The following is the second of a 2-Part series in which Part 1 (Defining “meaningful accessibility” across the spectrum of spend (Part 1)) appeared in the Procurement Insights blog on August 9th.
It seems like a fairly simple and straight forward question to which an immediate answer should be readily forthcoming. However, for those of us who have operated within the realms of public sector procurement, there is no such thing as simple or straight forward answer to any question.
This is perhaps one of the main reasons why software vendors have found it challenging to automate the government procurement process, despite the significant dollars that are often left on the table through lost savings and growing inefficiencies.
For example, one of the most interesting disconnects in terms of unrealized benefits is directly linked to eAuctions. Now before you point to the predatory nature of these platforms including concerns that are centered on issues such as decimating the Value-Added Reseller or “VAR” market – which consists mostly of SMEs – as it makes it easier for large manufacturers to go direct, let’s hear a comment or two from our usual panoply of respected industry pundits.
For example, this is what IACCM’s Tim Cummins had to say when asked the question “what would you believe is the best and most effective way for governments to engage the SME suppliers?”
“My immediate reaction is that public sector can be innately attractive because it is reliable and pays its bills. These are traditional strengths – they need to be maintained.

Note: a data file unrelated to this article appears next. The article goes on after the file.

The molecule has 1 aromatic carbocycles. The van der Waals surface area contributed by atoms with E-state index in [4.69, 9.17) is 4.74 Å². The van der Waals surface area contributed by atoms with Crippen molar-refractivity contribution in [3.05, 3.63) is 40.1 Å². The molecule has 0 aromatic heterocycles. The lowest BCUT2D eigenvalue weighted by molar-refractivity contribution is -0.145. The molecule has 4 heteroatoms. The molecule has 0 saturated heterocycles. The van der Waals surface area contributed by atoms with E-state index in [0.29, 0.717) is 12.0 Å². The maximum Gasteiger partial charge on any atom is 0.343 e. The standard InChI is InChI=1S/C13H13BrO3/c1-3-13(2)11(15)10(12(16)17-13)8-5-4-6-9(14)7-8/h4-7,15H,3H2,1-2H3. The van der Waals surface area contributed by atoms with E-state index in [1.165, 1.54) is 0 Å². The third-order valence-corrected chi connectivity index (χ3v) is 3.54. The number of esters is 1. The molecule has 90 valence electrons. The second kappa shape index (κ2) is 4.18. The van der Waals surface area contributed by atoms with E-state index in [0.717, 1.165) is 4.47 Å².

Public procurement rules are often interpreted in a way that passes extensive risk to the supplier, but many SMEs are happy to live with this (more than large vendors) and they welcome the level playing field that such rules imply.
However, the downside is that public procurement tends to be extremely bureaucratic, slow and risk averse in its process management. So it can take years – and massive investment – to realise business. SMEs frequently have to expend many hours of effort in demonstrating they are serious, building a relationship etc. It can be very difficult getting guidance on true requirements and the decision process is frequently opaque, involving dozens of invisible stakeholders.
Once in, things probably improve. But opening the door to business is far too costly and complex. That is where improvements must be made. Things like eAuctions could improve all this – if the procurement staff and their masters understood how to use it. In the SME market, they cannot ignore risks, but need to find ways to streamline the process of bidding and selection.”
Note: be sure to check out Tim’s Commitment Matters Blog
Of course access alone should not be the only focus as reflected in the following observations by 30 plus year UK public sector veteran Colin Cram, whose “Towards Tesco – improving public sector procurement” paper is something about which I have written extensively.
In what I would refer to as coming from a position of meaningful access, Cram had this to say:
“The first suggestion I would make is to measure where one is. I did this for local government in the north west and, against all the conventional wisdom, found that over 60% of contracts were let to SMEs, over 30% of spend. SMEs were competing with each other for business, not with large companies. Arguably the percentage of business with SMEs was greater than was ideal. However, there was another downside. Many of the SMEs – possibly the majority, had been used for years, getting repeat business rather than competing for it. So, instead of being a way to get new ideas and innovation into the supply system and the business, they represented ossification.